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I must have visited a different Rome than Sally and Bob did. I'm sorry to hear of their experiences and we were concerned too prior to our visit because of all the stories we had read and heard about, and I don't dispute or doubt any of them. Our experience in Rome in July was superb. We felt perfectly safe and only saw one Gypsy the entire four days (a woman soliciting cars on the street for money). There were police everywhere throughout the central city. Perhaps another reason we did not see suspect pickpockets is that we did not use public transportation at all, we either walked or used cabs (which were clean, efficient, honest and reasonably priced). Also, I used a money pouch which I wore underneath my shirt, others recommend a money belt, your choice depending on what's more comfortable, but at any rate get one and USE IT in all the big Italian cities. Also leave all your valuables at home. Why tempt the thieves?

For don't miss in Rome, I'd vote the Vatican. The Sistine Chapel and St. Peter's knocked us over. In Tuscany Siena was tops for us (we didn't go to Florence) and the Duomo there was spectacular.

As to the food, it is similar to what you would encounter in a good Italian restaurant in the states (except that everything in Italy is fresh off the farm - you can taste the difference), but it is presented differently. Pasta is served as a separate dish (primi) after the antipasti and before the main dish (secondi). The main dish was most suprising to us since what is served is usually just the prepared meat, no sides. Sides must be ordered separately. In Chianti and Rome most (but not all) restaurants had at least one and usually more staff who spoke at least some English, and many had English menus. That was very helpful for us since my wife cannot eat tomatoes or tomato sauce. That's easier said than done in Italy but we found enough dishes without it and everyone was helpful and willing to leave out or substitute the tomatoes. Having said that a good phrase book and dictionary (I would recommend Berlitz)is still necessary. If you have any dietary needs try to learn the words for it (i.e. tomato = pomodoro), it will save you some time and trouble.

Sorry no help on Venice - we didn't get there.

It is facsinating and beautiful country. Have fun!


Old Aug 13th, 2000, 08:39 AM
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Dan and I have both been to the same Rome. I adore Rome - yes, one does have to exercise some caution with regards to pickpockets (many of them are Gypsies, but not all). And I did see a young girl in action on the subway (beware of sweater covering arm), but nevertheless it's a great city. Love the buzz of the Vespas, the hustle of the city, the warmth of the people --- food is wonderful!
Yes, you will recognize many of the items, however I find that generally the quality is better. Fresher ingredients make a big difference.

As for your sightseeing in Rome, it's best to have a plan. Rome is a walking city, but a big place and so, you don't necessarily want to just "wander" without a destination in mind.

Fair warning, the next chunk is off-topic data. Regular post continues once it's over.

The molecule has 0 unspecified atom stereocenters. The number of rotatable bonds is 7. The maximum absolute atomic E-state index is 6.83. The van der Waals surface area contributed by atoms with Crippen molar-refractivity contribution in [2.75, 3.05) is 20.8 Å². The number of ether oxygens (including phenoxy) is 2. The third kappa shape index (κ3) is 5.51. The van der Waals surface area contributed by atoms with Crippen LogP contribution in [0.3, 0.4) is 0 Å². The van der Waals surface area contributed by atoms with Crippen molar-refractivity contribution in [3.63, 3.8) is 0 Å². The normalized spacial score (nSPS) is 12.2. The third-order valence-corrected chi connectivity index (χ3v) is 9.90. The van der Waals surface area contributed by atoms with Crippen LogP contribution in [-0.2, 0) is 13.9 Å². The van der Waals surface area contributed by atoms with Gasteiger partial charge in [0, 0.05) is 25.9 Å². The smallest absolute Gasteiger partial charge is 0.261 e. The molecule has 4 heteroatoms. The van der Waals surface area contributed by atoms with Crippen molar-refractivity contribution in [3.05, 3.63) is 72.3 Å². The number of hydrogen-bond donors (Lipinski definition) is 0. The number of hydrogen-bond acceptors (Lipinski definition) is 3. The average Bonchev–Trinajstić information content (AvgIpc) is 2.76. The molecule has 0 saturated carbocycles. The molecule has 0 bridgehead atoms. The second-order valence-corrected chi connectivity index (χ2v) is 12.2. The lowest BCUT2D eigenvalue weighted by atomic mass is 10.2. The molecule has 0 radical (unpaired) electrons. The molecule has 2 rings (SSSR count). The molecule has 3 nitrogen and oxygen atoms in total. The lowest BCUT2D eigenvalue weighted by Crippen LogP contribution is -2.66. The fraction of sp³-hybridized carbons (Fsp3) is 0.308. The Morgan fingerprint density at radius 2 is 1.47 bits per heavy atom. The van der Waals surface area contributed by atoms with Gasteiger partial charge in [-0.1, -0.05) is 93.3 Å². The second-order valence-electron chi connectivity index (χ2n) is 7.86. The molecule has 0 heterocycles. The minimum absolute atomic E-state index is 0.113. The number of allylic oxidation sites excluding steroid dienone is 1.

Believe that you can wander & "get lost" in Venice; wouldn't suggest that approach to Rome. I've used public transportation during my 2 visits to Rome. And yes, I clutched on to my bag and boarded bus no. 64 to the Vatican (route that Rick Steves refers to as pickpocket haven). Actually what's more problematic on subway & buses, with buses in particular is the ability to grab a seat.

A visit to the Vatican is a must (St. Peter's Basilica, Sistine Chapel, Vatican Museum). Entering St. Peter's is a jaw-dropping visual extravaganza - I think it's a stunningly beautiful place. I'm not Catholic, nor am I a Christian and yet I feel the presence of God's house every time I go there.
As you come thru the doors, turn to your right to see Michelangelo's Pieta. Unfortunately, it's behind glass (one of those loonies who launched an attack years ago) - It's an amazing sculpture and mind-boggling when you consider that Michelangelo was in his early twenties working on this piece.

Additionally, if you're up for the hike, you can make the three hundred something step climb up to to the cupola. This will get you up to the "statute level" on the exterior (the statutes of Christ, his apostles & the Popes that ring & look down upon the square). Also, at this level you can walk around the interior ring of the dome - it's great to get a closer view of the dome, and truly gives you a sense of the tremendous scale of St. Peter's when you look down (way, way down) at the floor below. Don't worry - a five ft tall fence keeps you from pitching over the side.

And of course, from this level it's just a few more flights up to the highest point and a fabulous panoramic view of Rome.

I went to the Sunday morning services held outside in St. Peter's Square. However, depending on when you're in Rome, you may want to consider a Papal audience. Think they're on Wednesdays? I'm sure that info may be accessible on the Vatican website. You do have to get tickets in advance (no cost, but there's a limited amt of tickets given out each week). Don't know if the Pope gives an audience every week, due to his failing health.

And of course, I haven't begun to talk about the wonderful antiquities throughout the city. Oh - just thinking about Rome gets me so excited!
Buon Viaggio!
Old Aug 13th, 2000, 11:19 AM
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I have sightseeing notes on Venice; if you are interested, email me.
enjoy your trip